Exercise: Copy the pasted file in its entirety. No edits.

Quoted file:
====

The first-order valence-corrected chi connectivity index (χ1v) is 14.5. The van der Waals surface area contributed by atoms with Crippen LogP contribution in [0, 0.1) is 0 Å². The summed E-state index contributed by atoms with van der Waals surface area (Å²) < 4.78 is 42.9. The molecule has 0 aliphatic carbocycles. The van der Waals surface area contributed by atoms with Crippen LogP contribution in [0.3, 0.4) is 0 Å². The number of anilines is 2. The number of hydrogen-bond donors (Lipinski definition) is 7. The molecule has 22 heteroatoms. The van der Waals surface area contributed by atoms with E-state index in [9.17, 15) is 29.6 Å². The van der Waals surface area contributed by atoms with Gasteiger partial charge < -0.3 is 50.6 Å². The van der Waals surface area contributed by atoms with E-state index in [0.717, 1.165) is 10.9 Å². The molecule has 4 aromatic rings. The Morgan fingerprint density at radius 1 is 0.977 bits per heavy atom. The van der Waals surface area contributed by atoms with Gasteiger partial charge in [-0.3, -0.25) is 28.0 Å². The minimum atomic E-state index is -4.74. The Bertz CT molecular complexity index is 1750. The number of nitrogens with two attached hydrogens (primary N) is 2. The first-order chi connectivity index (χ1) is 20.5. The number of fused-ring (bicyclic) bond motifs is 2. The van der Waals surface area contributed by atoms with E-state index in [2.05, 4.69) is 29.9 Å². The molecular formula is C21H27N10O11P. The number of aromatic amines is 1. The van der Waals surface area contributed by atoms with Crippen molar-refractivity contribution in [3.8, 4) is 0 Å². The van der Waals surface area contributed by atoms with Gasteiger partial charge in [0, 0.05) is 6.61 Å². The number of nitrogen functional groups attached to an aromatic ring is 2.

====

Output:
The first-order valence-corrected chi connectivity index (χ1v) is 14.5. The van der Waals surface area contributed by atoms with Crippen LogP contribution in [0, 0.1) is 0 Å². The summed E-state index contributed by atoms with van der Waals surface area (Å²) < 4.78 is 42.9. The molecule has 0 aliphatic carbocycles. The van der Waals surface area contributed by atoms with Crippen LogP contribution in [0.3, 0.4) is 0 Å². The number of anilines is 2. The number of hydrogen-bond donors (Lipinski definition) is 7. The molecule has 22 heteroatoms. The van der Waals surface area contributed by atoms with E-state index in [9.17, 15) is 29.6 Å². The van der Waals surface area contributed by atoms with Gasteiger partial charge < -0.3 is 50.6 Å². The van der Waals surface area contributed by atoms with E-state index in [0.717, 1.165) is 10.9 Å². The molecule has 4 aromatic rings. The Morgan fingerprint density at radius 1 is 0.977 bits per heavy atom. The van der Waals surface area contributed by atoms with Gasteiger partial charge in [-0.3, -0.25) is 28.0 Å². The minimum atomic E-state index is -4.74. The Bertz CT molecular complexity index is 1750. The number of nitrogens with two attached hydrogens (primary N) is 2. The first-order chi connectivity index (χ1) is 20.5. The number of fused-ring (bicyclic) bond motifs is 2. The van der Waals surface area contributed by atoms with E-state index in [2.05, 4.69) is 29.9 Å². The molecular formula is C21H27N10O11P. The number of aromatic amines is 1. The van der Waals surface area contributed by atoms with Crippen molar-refractivity contribution in [3.8, 4) is 0 Å². The van der Waals surface area contributed by atoms with Gasteiger partial charge in [0, 0.05) is 6.61 Å². The number of nitrogen functional groups attached to an aromatic ring is 2.